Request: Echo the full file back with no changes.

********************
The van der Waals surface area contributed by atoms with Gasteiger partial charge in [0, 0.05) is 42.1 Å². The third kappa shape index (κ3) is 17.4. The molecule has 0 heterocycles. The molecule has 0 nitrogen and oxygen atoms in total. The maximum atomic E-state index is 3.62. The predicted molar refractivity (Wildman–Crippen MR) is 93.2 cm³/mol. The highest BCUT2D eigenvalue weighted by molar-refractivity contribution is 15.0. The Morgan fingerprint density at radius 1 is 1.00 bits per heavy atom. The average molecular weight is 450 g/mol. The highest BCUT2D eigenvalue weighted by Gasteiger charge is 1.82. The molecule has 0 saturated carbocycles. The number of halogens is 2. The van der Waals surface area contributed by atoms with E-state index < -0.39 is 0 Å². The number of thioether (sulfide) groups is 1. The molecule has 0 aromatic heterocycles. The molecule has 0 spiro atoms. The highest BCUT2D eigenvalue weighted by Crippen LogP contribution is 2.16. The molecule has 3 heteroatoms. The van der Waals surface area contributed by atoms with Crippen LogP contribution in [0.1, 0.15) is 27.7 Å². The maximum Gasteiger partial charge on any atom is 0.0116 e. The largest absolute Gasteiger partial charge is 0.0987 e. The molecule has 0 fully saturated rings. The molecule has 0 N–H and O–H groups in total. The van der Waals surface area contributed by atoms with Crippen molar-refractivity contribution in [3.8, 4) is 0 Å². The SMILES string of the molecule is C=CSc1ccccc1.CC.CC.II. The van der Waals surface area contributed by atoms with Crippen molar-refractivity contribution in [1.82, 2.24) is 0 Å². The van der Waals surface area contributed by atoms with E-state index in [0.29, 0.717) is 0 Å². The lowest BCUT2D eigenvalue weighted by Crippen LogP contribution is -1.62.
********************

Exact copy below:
The van der Waals surface area contributed by atoms with Gasteiger partial charge in [0, 0.05) is 42.1 Å². The third kappa shape index (κ3) is 17.4. The molecule has 0 heterocycles. The molecule has 0 nitrogen and oxygen atoms in total. The maximum atomic E-state index is 3.62. The predicted molar refractivity (Wildman–Crippen MR) is 93.2 cm³/mol. The highest BCUT2D eigenvalue weighted by molar-refractivity contribution is 15.0. The Morgan fingerprint density at radius 1 is 1.00 bits per heavy atom. The average molecular weight is 450 g/mol. The highest BCUT2D eigenvalue weighted by Gasteiger charge is 1.82. The molecule has 0 saturated carbocycles. The number of halogens is 2. The van der Waals surface area contributed by atoms with E-state index < -0.39 is 0 Å². The number of thioether (sulfide) groups is 1. The molecule has 0 aromatic heterocycles. The molecule has 0 spiro atoms. The highest BCUT2D eigenvalue weighted by Crippen LogP contribution is 2.16. The molecule has 3 heteroatoms. The van der Waals surface area contributed by atoms with Crippen LogP contribution in [0.1, 0.15) is 27.7 Å². The maximum Gasteiger partial charge on any atom is 0.0116 e. The largest absolute Gasteiger partial charge is 0.0987 e. The molecule has 0 fully saturated rings. The molecule has 0 N–H and O–H groups in total. The van der Waals surface area contributed by atoms with Crippen molar-refractivity contribution in [3.8, 4) is 0 Å². The SMILES string of the molecule is C=CSc1ccccc1.CC.CC.II. The van der Waals surface area contributed by atoms with Crippen molar-refractivity contribution in [1.82, 2.24) is 0 Å². The van der Waals surface area contributed by atoms with E-state index in [0.29, 0.717) is 0 Å². The lowest BCUT2D eigenvalue weighted by Crippen LogP contribution is -1.62.